What are flavonoids?

Some foods, such as grapes, tea and chocolate, contain special components called phytochemicals that may be beneficial to your heart health. Enjoying them in moderation may be doing something healthy for your heart. 

Flavonoids are one group of phytochemicals found naturally in red wine, tea, cocoa, soy, citrus fruits, berries, apples, onions and pulses (dried beans, peas and lentils). There are thousands of different flavonoids found in many different foods. For example, there are catechins in tea, flavanols in cocoa and isoflavones in soy. Research shows a variety of flavonoids may be beneficial for your heart health. 

Flavonoids act as a shield in plants to protect against toxins and to help repair damage. It is thought that when we eat flavonoids, they act similarly within the body. As antioxidants, they help prevent damage from free radicals that can build up during normal body processes, such as breathing. When flavonoids prevent free radicals from building up, oxidation of "bad" lipoprotein (LDL) cholesterol decreases, which prevents atherosclerosis, or plaque formation within the walls of the arteries. Flavonoids also appear to help prevent blood clotting, lower blood pressure, lower cholesterol, decrease inflammation and help with insulin sensitivity. Thus, although more research is needed, eating a variety of foods rich in flavonoids may lower your risk of heart disease.
Flavonoids are plant-based compounds with powerful antioxidant properties, which means they reduce inflammation, promote healthy arteries, and help fight aging by preventing -- and repairing -- cellular damage. Flavonoids may also protect against dementia, Alzheimer's disease, and some cancers.
Ximena Jimenez
Nutrition & Dietetics
Flavonoids are the components responsible for the color of fruits and vegetables; they have been found to be important for our health. Although they have not reached "star" recognition yet, consumers are starting to hear more about them.

Many studies are showing flavonoids to have versatile health benefits. For instance, they may prevent heart diseases and some types of cancers. Some of the key flavonoids are flavonols, isoflavones and catechins. Foods rich in flavonoids are green tea, spices, soy and fruits such as: oranges, pink grapefruit, blueberries, red and purple grapes.
Dr. Michael Roizen, MD
Internal Medicine
Flavonoids are substances that are like vitamins but, unlike vitamins, aren't essential for life. We don't know the mechanism of action of flavonoids, but they are powerful antioxidants, even more powerful than vitamins C and E combined. Flavonoids also have anti-inflammatory effects. However, it may well be effects other than antioxidant or anti-inflammatory effects that produce the benefit of flavonoids in keeping our immune system young.
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Emilia Klapp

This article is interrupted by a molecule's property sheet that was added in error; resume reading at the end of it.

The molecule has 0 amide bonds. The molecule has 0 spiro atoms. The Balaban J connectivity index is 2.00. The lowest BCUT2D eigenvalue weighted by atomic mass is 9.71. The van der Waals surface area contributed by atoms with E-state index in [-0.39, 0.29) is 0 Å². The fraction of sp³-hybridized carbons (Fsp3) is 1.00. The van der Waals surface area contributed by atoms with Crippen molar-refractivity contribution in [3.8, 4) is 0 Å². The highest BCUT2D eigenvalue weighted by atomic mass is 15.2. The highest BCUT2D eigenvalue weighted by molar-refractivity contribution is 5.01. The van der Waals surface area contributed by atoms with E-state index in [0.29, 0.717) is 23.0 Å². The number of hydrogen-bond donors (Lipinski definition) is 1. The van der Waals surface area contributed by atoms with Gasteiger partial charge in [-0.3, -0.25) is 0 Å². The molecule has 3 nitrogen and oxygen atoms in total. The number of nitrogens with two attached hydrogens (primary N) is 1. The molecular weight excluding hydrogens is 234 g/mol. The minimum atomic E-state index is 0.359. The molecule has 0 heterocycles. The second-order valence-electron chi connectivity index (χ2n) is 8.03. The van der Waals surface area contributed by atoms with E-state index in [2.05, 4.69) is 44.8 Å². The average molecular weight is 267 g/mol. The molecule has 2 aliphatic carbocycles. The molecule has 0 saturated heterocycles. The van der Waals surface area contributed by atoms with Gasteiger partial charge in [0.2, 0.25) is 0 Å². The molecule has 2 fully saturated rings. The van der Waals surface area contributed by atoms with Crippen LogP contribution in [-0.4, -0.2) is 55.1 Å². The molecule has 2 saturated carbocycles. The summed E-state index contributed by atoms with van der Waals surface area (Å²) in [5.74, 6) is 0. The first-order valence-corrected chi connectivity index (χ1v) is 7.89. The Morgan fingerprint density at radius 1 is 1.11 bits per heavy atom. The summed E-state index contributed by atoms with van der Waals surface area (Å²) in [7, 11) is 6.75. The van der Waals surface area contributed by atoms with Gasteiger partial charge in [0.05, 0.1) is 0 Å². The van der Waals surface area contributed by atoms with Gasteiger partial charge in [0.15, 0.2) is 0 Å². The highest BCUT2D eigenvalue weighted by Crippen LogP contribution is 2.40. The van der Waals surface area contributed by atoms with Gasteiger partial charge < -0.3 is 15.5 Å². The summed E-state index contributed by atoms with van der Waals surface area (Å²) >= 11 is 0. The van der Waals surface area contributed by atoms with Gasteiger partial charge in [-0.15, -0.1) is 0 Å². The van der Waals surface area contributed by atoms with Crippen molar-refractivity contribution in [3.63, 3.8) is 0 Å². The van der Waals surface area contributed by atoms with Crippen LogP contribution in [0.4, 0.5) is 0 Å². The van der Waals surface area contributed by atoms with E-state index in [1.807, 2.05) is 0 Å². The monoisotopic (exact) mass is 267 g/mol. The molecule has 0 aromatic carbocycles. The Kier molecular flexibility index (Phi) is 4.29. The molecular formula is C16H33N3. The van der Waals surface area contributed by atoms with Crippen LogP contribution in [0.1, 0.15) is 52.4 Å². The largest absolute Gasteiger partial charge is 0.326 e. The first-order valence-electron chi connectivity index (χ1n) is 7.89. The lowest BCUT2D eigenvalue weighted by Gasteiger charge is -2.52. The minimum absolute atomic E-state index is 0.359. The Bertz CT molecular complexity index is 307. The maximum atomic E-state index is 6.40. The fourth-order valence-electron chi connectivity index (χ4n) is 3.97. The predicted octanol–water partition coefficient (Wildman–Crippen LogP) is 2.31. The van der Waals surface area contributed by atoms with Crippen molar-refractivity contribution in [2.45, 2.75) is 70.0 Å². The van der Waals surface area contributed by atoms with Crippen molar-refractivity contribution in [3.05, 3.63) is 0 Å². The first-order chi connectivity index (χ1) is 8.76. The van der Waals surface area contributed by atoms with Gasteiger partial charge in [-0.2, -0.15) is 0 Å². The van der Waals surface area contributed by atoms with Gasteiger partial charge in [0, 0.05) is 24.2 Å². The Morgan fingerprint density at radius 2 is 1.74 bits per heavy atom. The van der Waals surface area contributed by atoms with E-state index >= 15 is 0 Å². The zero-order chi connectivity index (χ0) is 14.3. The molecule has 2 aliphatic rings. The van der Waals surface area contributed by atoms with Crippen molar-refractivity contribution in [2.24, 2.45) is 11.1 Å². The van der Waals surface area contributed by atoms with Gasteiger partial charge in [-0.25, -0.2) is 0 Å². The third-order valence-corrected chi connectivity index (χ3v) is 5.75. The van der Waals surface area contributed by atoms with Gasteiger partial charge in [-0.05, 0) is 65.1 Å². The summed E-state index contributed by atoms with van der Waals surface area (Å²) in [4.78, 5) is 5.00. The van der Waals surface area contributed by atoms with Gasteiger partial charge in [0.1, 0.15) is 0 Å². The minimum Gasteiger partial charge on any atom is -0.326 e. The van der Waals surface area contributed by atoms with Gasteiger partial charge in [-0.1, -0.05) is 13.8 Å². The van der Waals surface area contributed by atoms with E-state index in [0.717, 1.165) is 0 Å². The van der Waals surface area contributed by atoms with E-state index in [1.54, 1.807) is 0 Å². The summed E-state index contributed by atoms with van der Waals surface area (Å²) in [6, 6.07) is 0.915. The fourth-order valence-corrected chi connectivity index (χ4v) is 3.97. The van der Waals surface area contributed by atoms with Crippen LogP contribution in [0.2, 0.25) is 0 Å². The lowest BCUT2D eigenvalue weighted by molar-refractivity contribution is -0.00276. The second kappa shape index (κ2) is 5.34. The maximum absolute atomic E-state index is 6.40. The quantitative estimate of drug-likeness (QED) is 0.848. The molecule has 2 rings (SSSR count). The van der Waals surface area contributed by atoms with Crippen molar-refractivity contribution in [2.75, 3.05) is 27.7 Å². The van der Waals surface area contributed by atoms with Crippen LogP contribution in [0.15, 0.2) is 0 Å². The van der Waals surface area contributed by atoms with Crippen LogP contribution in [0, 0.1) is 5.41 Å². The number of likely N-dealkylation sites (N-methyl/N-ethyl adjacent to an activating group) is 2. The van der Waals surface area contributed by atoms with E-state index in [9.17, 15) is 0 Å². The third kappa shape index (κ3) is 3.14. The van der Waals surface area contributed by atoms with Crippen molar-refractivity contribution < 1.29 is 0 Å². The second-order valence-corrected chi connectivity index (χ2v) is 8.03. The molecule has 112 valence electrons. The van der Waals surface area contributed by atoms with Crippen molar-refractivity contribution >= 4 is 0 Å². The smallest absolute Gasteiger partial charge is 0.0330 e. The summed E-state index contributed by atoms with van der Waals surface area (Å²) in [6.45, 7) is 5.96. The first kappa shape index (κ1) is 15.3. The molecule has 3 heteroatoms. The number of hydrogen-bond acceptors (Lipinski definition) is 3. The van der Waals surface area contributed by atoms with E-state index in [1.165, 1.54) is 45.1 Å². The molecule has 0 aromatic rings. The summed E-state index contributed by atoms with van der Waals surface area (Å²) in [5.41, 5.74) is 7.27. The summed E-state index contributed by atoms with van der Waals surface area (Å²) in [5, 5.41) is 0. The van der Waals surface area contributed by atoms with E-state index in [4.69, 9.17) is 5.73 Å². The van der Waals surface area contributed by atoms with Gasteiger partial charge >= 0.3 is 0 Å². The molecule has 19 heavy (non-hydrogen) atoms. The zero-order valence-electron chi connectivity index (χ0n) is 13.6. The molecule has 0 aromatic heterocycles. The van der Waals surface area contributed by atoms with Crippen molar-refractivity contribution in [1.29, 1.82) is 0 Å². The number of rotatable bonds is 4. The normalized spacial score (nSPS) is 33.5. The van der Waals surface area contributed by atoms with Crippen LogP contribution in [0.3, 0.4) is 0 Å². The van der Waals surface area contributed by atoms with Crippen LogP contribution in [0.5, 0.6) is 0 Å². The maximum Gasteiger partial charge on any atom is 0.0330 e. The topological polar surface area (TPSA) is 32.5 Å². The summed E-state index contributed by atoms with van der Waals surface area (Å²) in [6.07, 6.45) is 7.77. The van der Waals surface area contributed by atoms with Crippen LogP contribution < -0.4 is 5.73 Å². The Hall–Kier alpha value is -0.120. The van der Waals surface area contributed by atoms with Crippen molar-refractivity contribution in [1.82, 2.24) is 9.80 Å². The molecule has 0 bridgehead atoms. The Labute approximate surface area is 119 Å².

Nutrition & Dietetics
Flavonoids are a category of protective chemicals in plant foods called phytochemicals. They include resveratrol, hesperidin, anthocyanin, quercetin, and tangeritin act. All of these act against inflammation and prevent platelets from sticking together. They also block the enzymes that raise blood pressure.

Sources include vitamin-C-rich foods such as apples, cherries, blueberries, grapefruit, oranges, plums, limes, strawberries, broccoli, pears, red grapes, kale, onions, and kiwifruit.
Dr. Mehmet Oz, MD
Cardiology (Cardiovascular Disease)
Flavonoids are found in food in things like teas and dark-colored berries. They're similar to vitamins and are important in maintaining health. Studies have suggested an association between diets high in flavonoids and a reduced risk of cancer and heart disease. They're what gives a lot of foods we have color.

This content originally appeared on doctoroz.com.
Michael T. Murray, ND
Naturopathic Medicine

The flavonoids are a group of plant pigments, which exert antioxidant activity that is more potent and effective against a broader range of oxidants than the traditional antioxidant nutrients vitamins C and E, beta-carotene, selenium, and zinc. Besides lending color to fruits and flowers, flavonoids are responsible for many of the medicinal properties of foods, juices, herbs, and bee pollen. Flavonoids are sometimes called "nature's biological response modifiers" because of their anti-inflammatory, anti-allergic, antiviral, and anticancer properties.

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Antioxidants help your body repair cells damaged by free radicals. The most common antioxidants are beta-carotene, lycopene and vitamins A, C and E. Antioxidants can also be found in fruits, vegetables and teas. Most experts belie...

ve that getting antioxidants from food is the most healthful way to obtain them but they may also be taken as supplements.

Important: This content reflects information from various individuals and organizations and may offer alternative or opposing points of view. It should not be used for medical advice, diagnosis or treatment. As always, you should consult with your healthcare provider about your specific health needs.